An acclaimed documentary series has landed a California public TV station in hot water with the FCC. KCSM in San Mateo was fined $15,000 last week for airing a profanity-laced installment of The Blues in March 2004.
The ruling further muddles PBS’s understanding of what is acceptable to air on public TV stations. The commission announced it March 15 along with numerous fines penalizing commercial broadcasters for televised teen orgies, pixilated naughty bits and Janet Jackson’s now-legendary Super Bowl nip-slip, among other indiscretions.
The offending PBS program, The Blues: Godfathers and Sons, aired on KCSM from 8 to 10 p.m. on March 11, 2004—trespassing in the so-called “safe harbor” for family-friendly content of 6 a.m. to 10 p.m. The commission took exception to variations on “fuck” and “shit”—two words that are “likely to shock the viewer and disturb the peace and quiet of the home,” according to the ruling.
“The gratuitous and repeated use of this language in a program that San Mateo aired at a time when children were expected to be in the audience is shocking,” the FCC said.
One of approximately150,000 KCSM viewers watching The Blues that night was shocked enough to complain to the FCC, says Marilyn Lawrence, the station’s g.m. The complaint went to the FCC on a form that matched one on the Parents Television Council website, Lawrence said.
“We would hope that viewers would interact with their local TV station instead of the FCC,” Lawrence said. “During our run of The Blues, we had 50 or 60 calls thanking us for airing it,” but none that were critical.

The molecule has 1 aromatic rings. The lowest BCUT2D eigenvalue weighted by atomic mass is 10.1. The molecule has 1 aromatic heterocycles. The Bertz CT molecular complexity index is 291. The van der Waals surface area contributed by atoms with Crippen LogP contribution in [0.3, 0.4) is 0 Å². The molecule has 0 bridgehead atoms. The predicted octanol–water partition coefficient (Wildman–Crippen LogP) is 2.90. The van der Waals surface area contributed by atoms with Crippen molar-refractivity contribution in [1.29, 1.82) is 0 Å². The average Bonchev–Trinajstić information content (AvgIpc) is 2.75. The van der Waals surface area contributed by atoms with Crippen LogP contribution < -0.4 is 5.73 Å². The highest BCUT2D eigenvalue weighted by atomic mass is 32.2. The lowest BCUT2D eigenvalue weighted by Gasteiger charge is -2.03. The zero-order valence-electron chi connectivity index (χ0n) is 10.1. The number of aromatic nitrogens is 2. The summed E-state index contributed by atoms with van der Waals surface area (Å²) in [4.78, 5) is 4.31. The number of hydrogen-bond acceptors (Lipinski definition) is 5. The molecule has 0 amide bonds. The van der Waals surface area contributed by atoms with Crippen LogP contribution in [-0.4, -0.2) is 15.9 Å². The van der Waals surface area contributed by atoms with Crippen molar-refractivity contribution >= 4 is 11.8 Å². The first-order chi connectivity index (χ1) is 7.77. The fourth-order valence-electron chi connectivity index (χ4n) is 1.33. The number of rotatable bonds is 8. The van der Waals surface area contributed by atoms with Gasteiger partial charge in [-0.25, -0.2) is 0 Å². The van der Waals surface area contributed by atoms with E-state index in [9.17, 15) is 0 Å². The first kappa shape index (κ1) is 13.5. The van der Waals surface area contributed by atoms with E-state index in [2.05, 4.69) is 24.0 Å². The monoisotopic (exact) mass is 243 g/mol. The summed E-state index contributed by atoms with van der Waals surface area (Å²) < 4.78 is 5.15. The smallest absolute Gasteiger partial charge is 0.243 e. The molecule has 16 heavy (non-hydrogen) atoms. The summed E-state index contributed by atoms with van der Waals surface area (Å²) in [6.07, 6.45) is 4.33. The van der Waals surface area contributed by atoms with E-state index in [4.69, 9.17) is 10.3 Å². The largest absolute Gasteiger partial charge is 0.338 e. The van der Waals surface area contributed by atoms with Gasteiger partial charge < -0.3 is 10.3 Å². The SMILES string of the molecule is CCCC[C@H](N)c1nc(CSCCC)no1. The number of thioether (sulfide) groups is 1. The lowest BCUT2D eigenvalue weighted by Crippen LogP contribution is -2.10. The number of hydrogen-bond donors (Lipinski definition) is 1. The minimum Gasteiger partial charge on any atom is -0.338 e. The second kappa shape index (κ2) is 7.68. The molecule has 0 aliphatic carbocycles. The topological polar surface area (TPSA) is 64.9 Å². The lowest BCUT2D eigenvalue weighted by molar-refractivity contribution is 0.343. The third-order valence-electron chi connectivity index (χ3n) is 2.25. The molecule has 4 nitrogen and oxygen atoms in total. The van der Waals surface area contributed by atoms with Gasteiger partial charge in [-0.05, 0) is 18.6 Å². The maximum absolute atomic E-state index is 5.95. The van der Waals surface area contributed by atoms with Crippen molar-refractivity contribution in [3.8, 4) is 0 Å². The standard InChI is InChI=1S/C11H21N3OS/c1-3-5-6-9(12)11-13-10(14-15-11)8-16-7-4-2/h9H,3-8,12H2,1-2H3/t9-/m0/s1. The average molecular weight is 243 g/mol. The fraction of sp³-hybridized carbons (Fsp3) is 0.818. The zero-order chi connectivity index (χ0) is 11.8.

KCSM was the only PBS station fined for The Blues because it was the only one that received a complaint, the FCC explained in its ruling.
Station reps will meet with San Mateo County Community College trustees this week to decide whether to appeal the fine. “If it’s financially viable in terms of legal fees, we’ll probably appeal,” Lawrence said.
The penalty revives old questions about whether the default PBS “hard feed” should be a version that’s edited or unedited for early evening broadcasts, says John Wilson, PBS co-chief programmer. After the Super Bowl furor in early 2004, PBS put the tamer versions on its hard feeds. But it defaulted to unedited versions after October 2004, when the FCC blessed an uncensored broadcast of Saving Private Ryan, the graphic World War II film, seeming to suggest that profanity was acceptable in clearly appropriate artistic contexts.
“PBS does not put out indecent and obscene content,” Wilson said. “We do serious work by serious filmmakers.” But if the FCC maintains that salty-tongued bluesmen are beyond the pale, PBS will have to revisit its hard-feed policy, he said.
In its explanation for its Saving Private Ryan ruling, the commission excused the use of curse words in part because deleting them would have “diminished the . . . realism” of the experience for viewers. But a documentary film about the reality of blues singers did not merit the same latitude.
In a dissent on the Blues ruling, Commissioner Jonathan Adelstein wrote: “It is clear from a common sense viewing of the program that coarse language is part of the culture of the individuals being portrayed.”
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